The recently released final environmental impact report on the project says that Menlo Park will bear 51 percent of the new traffic generated by the project and lays out various plans to reduce the number of Stanford-related trips.
The primary mitigation plan proposed by the university is to provide Caltrain passes for all hospital employees in hopes that up to 35 percent of the workforce will arrive and depart by train, rather than a single-occupancy vehicle. Other proposals suggested by the EIR include upgrading the traffic signals in Menlo Park and helping pay for a shuttle bus system in the city.
The problem, as Menlo Park sees it, is that the Caltrain idea is a goal, but hardly a sure thing. Whether workers use the trains depends on many variables, like how far they live from the station and whether they have errands to run on the way home. Individuals will make that decision, not Stanford.
Comments from the Menlo Park Transportation Commission suggest that Stanford conduct periodic tests to see how many employees actually use the train passes, and set consequences if they fall short. And Commissioner Charlie Bourne said any employee who wants one should be issued a new Clipper pass that can be used on any Bay Area transit system.
The commission's assessment, endorsed by the Menlo Park City Council and sent to the Palo Alto City Council, found other mitigations woefully lacking. For example, the report's estimated increase of only 68 cars per day heading toward Interstate 280 during the peak evening commute "appears optimistic" given that more than 2,000 parking spaces and four parking garages will be added by the project.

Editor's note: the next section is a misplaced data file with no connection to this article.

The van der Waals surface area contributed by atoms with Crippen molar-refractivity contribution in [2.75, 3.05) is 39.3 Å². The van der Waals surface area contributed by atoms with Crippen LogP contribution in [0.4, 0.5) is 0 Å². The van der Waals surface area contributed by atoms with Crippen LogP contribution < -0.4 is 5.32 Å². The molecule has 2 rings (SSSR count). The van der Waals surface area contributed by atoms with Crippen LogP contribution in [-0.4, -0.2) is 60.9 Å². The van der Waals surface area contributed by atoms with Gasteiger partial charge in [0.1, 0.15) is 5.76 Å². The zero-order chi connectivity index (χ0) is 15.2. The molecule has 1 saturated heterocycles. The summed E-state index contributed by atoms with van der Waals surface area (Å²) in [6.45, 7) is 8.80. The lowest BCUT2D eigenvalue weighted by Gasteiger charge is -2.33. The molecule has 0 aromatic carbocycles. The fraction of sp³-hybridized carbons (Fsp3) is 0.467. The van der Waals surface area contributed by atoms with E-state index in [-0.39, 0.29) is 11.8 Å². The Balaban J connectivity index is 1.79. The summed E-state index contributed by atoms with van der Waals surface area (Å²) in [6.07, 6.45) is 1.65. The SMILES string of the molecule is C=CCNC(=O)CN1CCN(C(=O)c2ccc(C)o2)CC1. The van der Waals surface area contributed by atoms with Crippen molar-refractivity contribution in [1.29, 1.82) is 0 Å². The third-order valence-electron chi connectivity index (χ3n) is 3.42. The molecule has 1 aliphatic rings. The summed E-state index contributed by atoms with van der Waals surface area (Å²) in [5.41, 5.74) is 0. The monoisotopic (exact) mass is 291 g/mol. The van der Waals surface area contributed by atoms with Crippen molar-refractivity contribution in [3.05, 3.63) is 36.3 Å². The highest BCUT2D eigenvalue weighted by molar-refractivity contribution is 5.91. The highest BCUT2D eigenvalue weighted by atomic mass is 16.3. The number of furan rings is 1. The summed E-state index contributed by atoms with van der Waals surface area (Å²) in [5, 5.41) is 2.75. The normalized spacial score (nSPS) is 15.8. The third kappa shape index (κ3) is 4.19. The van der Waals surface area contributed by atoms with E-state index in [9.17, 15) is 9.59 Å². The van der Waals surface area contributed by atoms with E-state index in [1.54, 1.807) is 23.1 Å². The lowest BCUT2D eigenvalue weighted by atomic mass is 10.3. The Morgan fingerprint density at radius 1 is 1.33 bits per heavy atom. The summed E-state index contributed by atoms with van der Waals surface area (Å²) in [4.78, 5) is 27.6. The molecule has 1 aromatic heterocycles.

And making adaptive signal technology its top primary mitigation measure was criticized by the commission, because such a system is already in place on Sand Hill Road, so it could not contribute to reducing traffic on that important artery.
Another disappointing strategy found in the EIR concerns altering roadways and intersections. Five intersections are cited as needing physical repairs to meet the required traffic counts, but Menlo Park found the cost for one such project to be $450,000, while Stanford would only contribute $14,100. Instead, the city calls on Stanford to pay the full cost of intersection upgrades.
The commissioners said that the biggest shortcoming of all was the comparatively small amount of compensation promised to Menlo Park for mitigating the problems, compared to the much more generous payments proposed for Palo Alto.
For example, in exchange for approval of the project, Palo Alto would receive:
• $6 million for parks, community centers and libraries.
• $2 million in transportation impact fees.
• $616,000 in public school fees.
• $12 million for unspecified climate change programs.
• $1.1 million to reimburse consultant fees.
• $23.2 million for unspecified affordable housing projects in Palo Alto.
Clearly, as the authorizing agency, Palo Alto will receive the lion's share of impact money from Stanford.
But there is precedent for Palo Alto helping Menlo Park to recover its costs for the impact of a Stanford project.
When Stanford sought to widen the Menlo Park portion of Sand Hill Road in 2004-05, Palo Alto required the university to pay for the entire project, which did not cost Menlo Park a dime.
In this similar situation, we hope that Palo Alto will require Stanford to be much more generous in paying for the mitigations necessary to accommodate at least a portion of the huge traffic the expanded hospital will bring to Menlo Park. A fair amount would be miniscule compared to the millions of dollars the university already intends to pay Palo Alto to approve the project.